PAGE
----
I take up the tenancy of an acre of land on the outskirts of a village about three miles from my home on the 29th September. The site is a steady climb then descent from our village which lies in a dip between steep hills on the edge of the temperate rainforest that clings to the high banks by the side of the River Tamar. The river is the ancient boundary between Cornwall and Devon.
The lane from the side of our cottage is narrow and climbs for about a third of a mile, turns on a hair pin, becomes vertiginous briefly, before broadening out and climbing steadily towards the top of Hingston Down from which the view opens up for miles towards north Cornwall and Dartmoor. It was here the Cornish Kings in alliance with the Danes made their last stand against Wessex in AD 838.
I pause there and look at the weather on the tors in the distance. Often they’re completely shrouded in mist. From thereon in it’s basically downhill all the way to the site.
You feel these climbs and descents all the more when you’re on a bicycle which will be my main mode of transport to and from the site. Admittedly it’s an electric bike which makes the climbs at least manageable. On the descent from the top of the down I can get almost within shouting distance of the site without having to move the pedals. It’s a far cry from my experience of cycling around a flat, cycle friendly York, but in lots of ways it’s far more enjoyable. The views are incredible, on the lanes you don’t see much traffic. In fact some of them are so narrow, with grass growing down the middle of them, you actually have the upper hand on a bike than in a car.
The Tamar Valley is stunning and feels like a place apart. It’s wooded, with villages of white cottages, mixed with the remnants of old industry. Much of it is a World Heritage Site because of its tin and copper mining history. The other great industry in the valley was once market gardening. My neighbours on the site will be market gardeners and with a nod to that heritage I’m planning on planting a small orchard of local variety apples. Cut flowers played a part in the Tamar Valley market gardeners’ income stream and hopefully some of mine will make their way throughout the valley and beyond.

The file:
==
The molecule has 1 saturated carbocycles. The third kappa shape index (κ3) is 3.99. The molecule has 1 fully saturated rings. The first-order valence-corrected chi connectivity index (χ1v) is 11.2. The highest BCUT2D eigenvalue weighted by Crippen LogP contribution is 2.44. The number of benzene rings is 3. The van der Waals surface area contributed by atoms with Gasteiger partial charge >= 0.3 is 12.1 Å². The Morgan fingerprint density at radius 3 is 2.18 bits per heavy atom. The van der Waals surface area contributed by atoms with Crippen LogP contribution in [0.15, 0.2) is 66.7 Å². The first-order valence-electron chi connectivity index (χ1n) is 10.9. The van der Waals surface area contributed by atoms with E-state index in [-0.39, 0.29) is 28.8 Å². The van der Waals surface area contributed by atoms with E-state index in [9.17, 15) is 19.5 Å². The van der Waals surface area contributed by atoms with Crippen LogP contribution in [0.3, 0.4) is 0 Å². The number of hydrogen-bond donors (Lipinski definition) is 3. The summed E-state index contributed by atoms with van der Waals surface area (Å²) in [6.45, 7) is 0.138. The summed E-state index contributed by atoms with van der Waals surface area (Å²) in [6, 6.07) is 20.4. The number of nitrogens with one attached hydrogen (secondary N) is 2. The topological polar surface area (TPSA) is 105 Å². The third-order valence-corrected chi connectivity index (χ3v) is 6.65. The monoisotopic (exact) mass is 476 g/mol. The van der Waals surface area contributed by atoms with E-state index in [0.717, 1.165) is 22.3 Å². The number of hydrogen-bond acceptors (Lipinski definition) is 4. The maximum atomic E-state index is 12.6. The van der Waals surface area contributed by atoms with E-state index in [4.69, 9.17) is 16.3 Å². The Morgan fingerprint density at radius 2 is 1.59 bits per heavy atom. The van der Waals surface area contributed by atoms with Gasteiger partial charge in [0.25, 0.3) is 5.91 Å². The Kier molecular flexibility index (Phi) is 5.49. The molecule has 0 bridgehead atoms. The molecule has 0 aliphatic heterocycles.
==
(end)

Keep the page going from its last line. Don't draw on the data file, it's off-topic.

Green Fuse Garden is primarily a seed business though. The aim is to provide field pollinated seeds taken from flowers grown organically in the British climate that are attractive to pollinators.
The site was last worked to trial potatoes the remains of which were collectively dug up recently with the surplus being sent to food projects in Plymouth. It’s likely I’ll be digging up the offspring of the ones that got away for years to come. It does mean though that the ground is well worked and I’m hopeful this will make my initial task a little easier.
My initial task is to dig beds. I’ve been advised that 3m by 1m is the best approach with paths between them for easy access. The ones I get ready by the end of October will be sown with a winter green manure mix for digging in early next year.
I have a list of 79 types of flower that I want to grow. It’s likely that will get whittled down a little. In the meantime I’m writing growing guides for the ones I know will definitely be included and as I do so I can feel a mixture of anticipation, excitement and mild trepidation.
It’s cool today. It feels like Autumn is beginning to show itself in the valley. From my study I look above the rooftops of the village across to fields on the opposite bank of the River Tamar, which rise steeply and are crisscrossed by hedgerows. The river is completely invisible way down in the base of the valley. You first become aware of it when you hear its trickle and rush as you head down the lane towards the woods.
The cows meander pleasingly in and out of view. I’m looking forward to the colours changing as the month progresses.
The wood store in our little back garden is currently empty. I make a mental note to place an order before September gets too far ahead of itself.